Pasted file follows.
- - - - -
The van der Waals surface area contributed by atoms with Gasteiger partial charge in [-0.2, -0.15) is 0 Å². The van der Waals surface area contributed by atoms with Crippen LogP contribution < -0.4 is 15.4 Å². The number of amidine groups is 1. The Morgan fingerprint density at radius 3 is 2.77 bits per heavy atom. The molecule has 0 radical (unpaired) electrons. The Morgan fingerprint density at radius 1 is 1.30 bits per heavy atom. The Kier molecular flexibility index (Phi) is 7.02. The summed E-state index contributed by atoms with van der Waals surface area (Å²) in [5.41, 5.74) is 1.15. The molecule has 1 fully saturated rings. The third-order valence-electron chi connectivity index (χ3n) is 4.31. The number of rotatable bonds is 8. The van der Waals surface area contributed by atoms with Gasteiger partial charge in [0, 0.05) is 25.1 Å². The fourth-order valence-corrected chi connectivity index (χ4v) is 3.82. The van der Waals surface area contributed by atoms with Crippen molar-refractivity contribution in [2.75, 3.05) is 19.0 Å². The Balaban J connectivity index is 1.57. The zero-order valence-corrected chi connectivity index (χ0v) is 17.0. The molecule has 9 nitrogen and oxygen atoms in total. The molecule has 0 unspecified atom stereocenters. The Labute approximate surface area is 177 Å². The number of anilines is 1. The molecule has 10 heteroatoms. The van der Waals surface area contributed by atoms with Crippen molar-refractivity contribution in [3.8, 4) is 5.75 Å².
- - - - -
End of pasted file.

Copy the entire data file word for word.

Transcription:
The van der Waals surface area contributed by atoms with Gasteiger partial charge in [-0.2, -0.15) is 0 Å². The van der Waals surface area contributed by atoms with Crippen LogP contribution < -0.4 is 15.4 Å². The number of amidine groups is 1. The Morgan fingerprint density at radius 3 is 2.77 bits per heavy atom. The molecule has 0 radical (unpaired) electrons. The Morgan fingerprint density at radius 1 is 1.30 bits per heavy atom. The Kier molecular flexibility index (Phi) is 7.02. The summed E-state index contributed by atoms with van der Waals surface area (Å²) in [5.41, 5.74) is 1.15. The molecule has 1 fully saturated rings. The third-order valence-electron chi connectivity index (χ3n) is 4.31. The number of rotatable bonds is 8. The van der Waals surface area contributed by atoms with Gasteiger partial charge in [0, 0.05) is 25.1 Å². The fourth-order valence-corrected chi connectivity index (χ4v) is 3.82. The van der Waals surface area contributed by atoms with Crippen molar-refractivity contribution in [2.75, 3.05) is 19.0 Å². The Balaban J connectivity index is 1.57. The zero-order valence-corrected chi connectivity index (χ0v) is 17.0. The molecule has 9 nitrogen and oxygen atoms in total. The molecule has 0 unspecified atom stereocenters. The Labute approximate surface area is 177 Å². The number of anilines is 1. The molecule has 10 heteroatoms. The van der Waals surface area contributed by atoms with Crippen molar-refractivity contribution in [3.8, 4) is 5.75 Å².